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ARRA Grants

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Grant Summaries

To view ARRA grant project information and abstracts, click here and a related grant (new Mouse ENCODE project, not ARRA) is here.


UW (Stam)

Notes from 10/22 call follow.

Collaborators: Mark Groudine (co-PI?), Michael Bender at Hutchinson Cancer Center.

Data will be DNase and gene expression (Exon Array track ?) in 30-40 mouse primary tissues, plus a few cell lines, including ES. 10-12 of cell lines will have deep sequencing w/ footprint calls (DGF track). All will be in the reference genome (C57BL/6J) strain.

Logistics: All bioinformatics will run through Stam lab. Data already available -- will be able to to make first submissions mid-Nov. to Dec. 1 timeframe.

John's suggestion for companion tracks: Castaneus strain genome sequence (Stanford, Sidow lab)

They will also have DNA replication timing data for ENCODE Tier1 and Tier2 analogs.

PSU (Hardison)

Studies in GATA-1 knockouts, ES, erythroid, myocyte (6 cell types) 1) Gene expression (RNA-seq) 2) DNAse 3) 3 histone marks (ChIP) 4) 3 TF's (CHIP) 5) 5C

Experiment matrix is: File:HardisonExperimentMatrix.doc

Human/mouse comparative analysis.

Collaborators: Barbara Wold (RNA), Job Dekker (5C), James Taylor (analysis), and others (Bob Paulson at PSU, Gerd Blobel at Philadelphia Children's Hospital, Greg Crawford, and more).

Ross is determining best person for contact, possibly Sheryl Kapore (will let us know)

Sequencing at Caltech and PSU (Steve Schuster)

Already have GATA-1 knockout data from previously funded effort

UCSD/Ludwig Institute (Ren)

Contacted 11/21 to discuss project (late notification from NHGRI to us -- it's actually an R01, not an ARRA grant).

PI: Bing Ren

Dr. Yin Shen (<>) is leading this project and she will be the main contact for general issues related to experimental design and method. Ms. Lee Edsall (<>) will be in charge of data submission.

Stanford (Snyder)

Sherman Weissman at Yale is co-PI.

30 TF's in 2 cell lines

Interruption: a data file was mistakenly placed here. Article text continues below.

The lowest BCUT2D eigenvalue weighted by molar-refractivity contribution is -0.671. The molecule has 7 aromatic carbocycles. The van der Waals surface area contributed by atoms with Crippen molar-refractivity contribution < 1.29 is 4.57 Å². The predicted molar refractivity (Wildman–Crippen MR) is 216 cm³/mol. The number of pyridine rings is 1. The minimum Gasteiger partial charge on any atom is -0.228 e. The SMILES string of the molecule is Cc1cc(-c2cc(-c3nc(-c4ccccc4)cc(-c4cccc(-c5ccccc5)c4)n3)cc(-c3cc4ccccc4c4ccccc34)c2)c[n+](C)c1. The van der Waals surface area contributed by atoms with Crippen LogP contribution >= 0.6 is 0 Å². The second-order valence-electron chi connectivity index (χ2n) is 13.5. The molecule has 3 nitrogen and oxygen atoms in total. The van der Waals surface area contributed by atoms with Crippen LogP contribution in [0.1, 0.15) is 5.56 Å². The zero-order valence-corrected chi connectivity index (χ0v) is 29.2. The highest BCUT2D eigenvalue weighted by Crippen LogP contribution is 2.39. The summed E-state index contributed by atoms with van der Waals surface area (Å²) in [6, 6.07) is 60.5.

2 RNA-seq datasets

Will have some ready to submit by end-of-year

Will have bioinformatics lead at Stanford (trained by Mike Wilson).


U Chicago (White lab)

Notes from 11/4 call follow.

PI: Kevin White <>

Liza Herendeen <lherend1@bsd.uchicago.ed> Administrative Assistant (773) 834-3913

Collaborator: Mike Snyder, Stanford

Data will be ChIP-seq to identify TFBS, using an alternative method to TF-antibodies (protein-tagged TF's, used with a single antibody to the protein). TF's are expressed from BACs (?). Currently using Solexa platform, single reads.

Initially K562, will try IPS cells, lots of TF's (overcomes limitatations of antibody availability). Expect to generate 50-70 datasets per year for 2 year period of the grant.

Logistics: still determining whether all data will go through White lab bioinformatics (Cloud-based). White lab has experience with modENCODE submissions. Pilot data is currently available. Expecting production data submission to be ready around Jan 1.

From Kevin:

Nick Bild <> will be the bioinformatics/database person who will interface with DCC wrangler. Subhradip Dhar <> is the experimental lead. We will send data from our "Cistrack" system (, as we do for modENCODE (this was built by Bob Grossman).

(1) describes database for Drosophila binding sites determined by ChIP Flynet: a genomic resource for Drosophila melanogaster transcriptional regulatory networks. Tian F, Shah PK, Liu X, Negre N, Chen J, Karpenko O, White KP, Grossman RL. Bioinformatics. 2009

(2) Application of the BAC tagging strategy in human cancer cells Genomic antagonism between retinoic acid and estrogen signaling in breast cancer. Hua S, Kittler R, White KP. Cell. 2009 Jun 26;137(7):1259-71.

(3) Description of the BAC tagging strategy BAC TransgeneOmics: a high-throughput method for exploration of protein function in mammals. Poser I, Sarov M, Hutchins JR, Hériché JK, Toyoda Y, Pozniakovsky A, Weigl D, Nitzsche A, Hegemann B, Bird AW, Pelletier L, Kittler R, Hua S, Naumann R, Augsburg M, Sykora MM, Hofemeister H, Zhang Y, Nasmyth K, White KP, Dietzel S, Mechtler K, Durbin R, Stewart AF, Peters JM, Buchholz F, Hyman AA. Nat Methods. 2008 May;5(5):409-15. Epub 2008 Apr 6. Erratum in: Nat Methods. 2008 Aug;5(8):748.

UNC (Morgan Giddings lab)

Giddings office phone: 919-843-3513 email:

Bioinformatics (database) contact: Chris Maier <>